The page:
Or, ‘On Making Rough Drafts Public’.
Originally I was going to have this Friday’s post be about The Evolution of Setting, but I couldn’t remember half the points I wanted to cover, and I decided that I should probably save most of these backward-looking posts for when I’ve actually, y’know, finished a first draft or something similarly outlandish. So instead I’m going to talk about an important consideration for any writer who wants to build up a following online: namely, how polished does my writing have to be before I post it on the Internet?
Above all, the issue of online publishing is integral to fanfiction, because fanfic writers don’t generally have the option of publishing through traditional means. (Unless you’re writing a new Star Wars book or a BBC novel of a television series, like Doctor Who or this Heroes novel I found in a charity shop once). We serialise our work, promote it and connect with our audience online. Some fanfiction writers post stories purely to gain as wide an audience as possible, and others gear the content of their work around reader feedback and suggestions. (I’m not just talking about those writers who whine, “at least 10 ppl need 2 revue dis or im NEVER POSTIN AGAIN!!!” Although they count too).
Combine this very Internet-centric form of writing with the total freedom to publish content online without any kind of quality control, and you end up with an infamous mess of terrible writing, idealised and unbalanced characters, self-insertion, gratuitous porn and more. Granted, a lot of this can also be traced back to the immaturity of most fanfic writers (who typically start writing in their early teens), but it sets a precedent such that even those more experienced writers who normally hold their work to a higher standard don’t tend to try too hard with fanfiction. The expectations of your typical fanfic reader are similarly lowered, as it’s generally accepted that anyone who expects quality from their reading on a regular basis won’t be looking for it in fanfiction.
So last November during NaNo 2012 I started a thread in the Fanfiction forum entitled, 'Serialising your fic online during NaNo?'* Given that NaNo is infamous for producing an extremely rough draft full of dirty wordcount-boosting tricks, challenges and whatever random drivel was needed to get your muse going again at the time, I was curious as to whether or not my fellow fanficcers would be serialising their work online as they wrote it. Would they choose to wait until the month was up to revise and post it all? Run each chapter past a beta reader first before publishing?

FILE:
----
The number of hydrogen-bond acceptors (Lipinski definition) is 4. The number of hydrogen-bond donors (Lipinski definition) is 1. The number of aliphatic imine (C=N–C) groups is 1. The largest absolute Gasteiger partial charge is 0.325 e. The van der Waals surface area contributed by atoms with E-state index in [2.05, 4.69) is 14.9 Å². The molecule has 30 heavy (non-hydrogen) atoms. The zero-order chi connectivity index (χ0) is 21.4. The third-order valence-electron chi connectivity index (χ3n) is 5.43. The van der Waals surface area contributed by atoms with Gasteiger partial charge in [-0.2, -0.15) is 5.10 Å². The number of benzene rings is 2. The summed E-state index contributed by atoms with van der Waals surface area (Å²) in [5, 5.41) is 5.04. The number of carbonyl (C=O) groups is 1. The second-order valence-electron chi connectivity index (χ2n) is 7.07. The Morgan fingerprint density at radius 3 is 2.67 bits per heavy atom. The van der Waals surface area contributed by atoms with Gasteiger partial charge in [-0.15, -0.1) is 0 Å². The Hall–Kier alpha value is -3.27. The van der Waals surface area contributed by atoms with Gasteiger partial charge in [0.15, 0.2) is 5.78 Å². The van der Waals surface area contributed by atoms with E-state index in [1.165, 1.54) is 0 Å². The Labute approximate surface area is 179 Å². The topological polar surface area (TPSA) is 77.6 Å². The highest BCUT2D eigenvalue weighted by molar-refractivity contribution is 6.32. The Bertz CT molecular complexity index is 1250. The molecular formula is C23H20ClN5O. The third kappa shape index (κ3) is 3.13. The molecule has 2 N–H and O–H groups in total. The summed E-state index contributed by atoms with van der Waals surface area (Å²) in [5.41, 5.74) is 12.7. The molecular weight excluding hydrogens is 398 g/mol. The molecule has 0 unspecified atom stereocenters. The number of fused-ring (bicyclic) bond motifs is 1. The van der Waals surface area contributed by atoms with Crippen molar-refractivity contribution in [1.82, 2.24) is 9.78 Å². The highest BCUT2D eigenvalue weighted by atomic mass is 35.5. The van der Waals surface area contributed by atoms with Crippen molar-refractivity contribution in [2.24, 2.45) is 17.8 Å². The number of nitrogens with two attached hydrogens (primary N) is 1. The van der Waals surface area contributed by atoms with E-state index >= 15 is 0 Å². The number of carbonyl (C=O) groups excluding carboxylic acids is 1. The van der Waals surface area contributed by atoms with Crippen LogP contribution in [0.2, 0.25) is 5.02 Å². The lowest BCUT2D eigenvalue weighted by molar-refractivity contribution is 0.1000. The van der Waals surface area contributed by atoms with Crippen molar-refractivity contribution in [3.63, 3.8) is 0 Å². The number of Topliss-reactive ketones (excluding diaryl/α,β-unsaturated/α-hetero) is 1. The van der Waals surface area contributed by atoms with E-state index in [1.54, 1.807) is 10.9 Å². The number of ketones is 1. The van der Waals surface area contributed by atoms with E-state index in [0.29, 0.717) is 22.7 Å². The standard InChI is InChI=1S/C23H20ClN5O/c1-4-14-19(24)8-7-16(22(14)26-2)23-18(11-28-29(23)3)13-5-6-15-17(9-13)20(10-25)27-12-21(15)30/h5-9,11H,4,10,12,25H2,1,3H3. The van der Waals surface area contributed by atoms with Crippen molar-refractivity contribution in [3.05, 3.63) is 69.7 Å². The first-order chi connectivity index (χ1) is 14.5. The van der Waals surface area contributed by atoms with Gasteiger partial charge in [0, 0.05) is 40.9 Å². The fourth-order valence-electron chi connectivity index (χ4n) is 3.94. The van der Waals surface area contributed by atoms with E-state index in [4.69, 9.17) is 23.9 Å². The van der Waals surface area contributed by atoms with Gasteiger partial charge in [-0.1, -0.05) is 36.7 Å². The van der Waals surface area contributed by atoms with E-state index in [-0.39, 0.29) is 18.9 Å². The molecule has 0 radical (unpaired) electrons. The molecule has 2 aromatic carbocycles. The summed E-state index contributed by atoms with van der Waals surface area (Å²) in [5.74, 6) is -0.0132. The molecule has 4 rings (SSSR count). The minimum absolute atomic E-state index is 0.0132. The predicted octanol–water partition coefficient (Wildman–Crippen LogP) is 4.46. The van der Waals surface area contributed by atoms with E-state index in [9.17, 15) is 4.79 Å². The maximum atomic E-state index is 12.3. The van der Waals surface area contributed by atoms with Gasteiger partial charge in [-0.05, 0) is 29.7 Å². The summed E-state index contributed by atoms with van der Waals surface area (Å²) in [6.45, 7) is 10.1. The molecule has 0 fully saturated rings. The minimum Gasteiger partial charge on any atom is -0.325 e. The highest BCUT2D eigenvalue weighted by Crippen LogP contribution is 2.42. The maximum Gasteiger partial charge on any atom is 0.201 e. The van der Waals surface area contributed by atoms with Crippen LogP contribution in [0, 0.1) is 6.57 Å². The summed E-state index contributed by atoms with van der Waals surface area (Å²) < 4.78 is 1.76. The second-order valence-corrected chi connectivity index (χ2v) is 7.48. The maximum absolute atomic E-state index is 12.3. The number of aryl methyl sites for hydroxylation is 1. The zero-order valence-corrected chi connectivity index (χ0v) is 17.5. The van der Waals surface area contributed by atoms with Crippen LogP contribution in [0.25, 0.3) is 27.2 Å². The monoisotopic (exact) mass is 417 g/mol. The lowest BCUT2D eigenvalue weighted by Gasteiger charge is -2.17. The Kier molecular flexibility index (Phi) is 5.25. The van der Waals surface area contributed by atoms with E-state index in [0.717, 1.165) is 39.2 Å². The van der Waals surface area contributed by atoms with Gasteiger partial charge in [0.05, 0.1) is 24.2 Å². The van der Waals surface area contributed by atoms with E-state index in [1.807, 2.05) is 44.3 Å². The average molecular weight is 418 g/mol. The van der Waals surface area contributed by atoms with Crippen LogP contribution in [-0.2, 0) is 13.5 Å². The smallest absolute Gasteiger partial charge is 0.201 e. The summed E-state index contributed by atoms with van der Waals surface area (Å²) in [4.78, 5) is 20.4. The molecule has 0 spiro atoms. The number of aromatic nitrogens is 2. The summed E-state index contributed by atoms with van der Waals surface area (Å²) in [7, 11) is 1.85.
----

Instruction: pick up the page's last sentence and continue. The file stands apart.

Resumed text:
Responses were more or less split down the middle, with slightly more novellers planning to serialise their fic online during the month than not. Many of them cited reader reviews as a motivating factor to keep going with the challenge. Some were planning to post only after they had a good idea of where the plot was going; others had plans to release their work to a limited online audience, such as a small writers’ forum or a friends-only Livejournal.
I announced in the original post that I was going to be serialising my fic on Fanfiction.net and AO3 during the month, but it didn’t take me long to revise that plan. Plot holes gaped wide open from the start (some of them are still gaping, four months on); research needed doing, characters were unformed and their roles unclear, events unfolded onto the page in the wrong order, and I skipped writing large sections of the story to try and keep myself interested. Standard first-draft stuff, but not the kind of thing I would be comfortable posting online under the guise of a finished fic. Even to Fanfiction.net.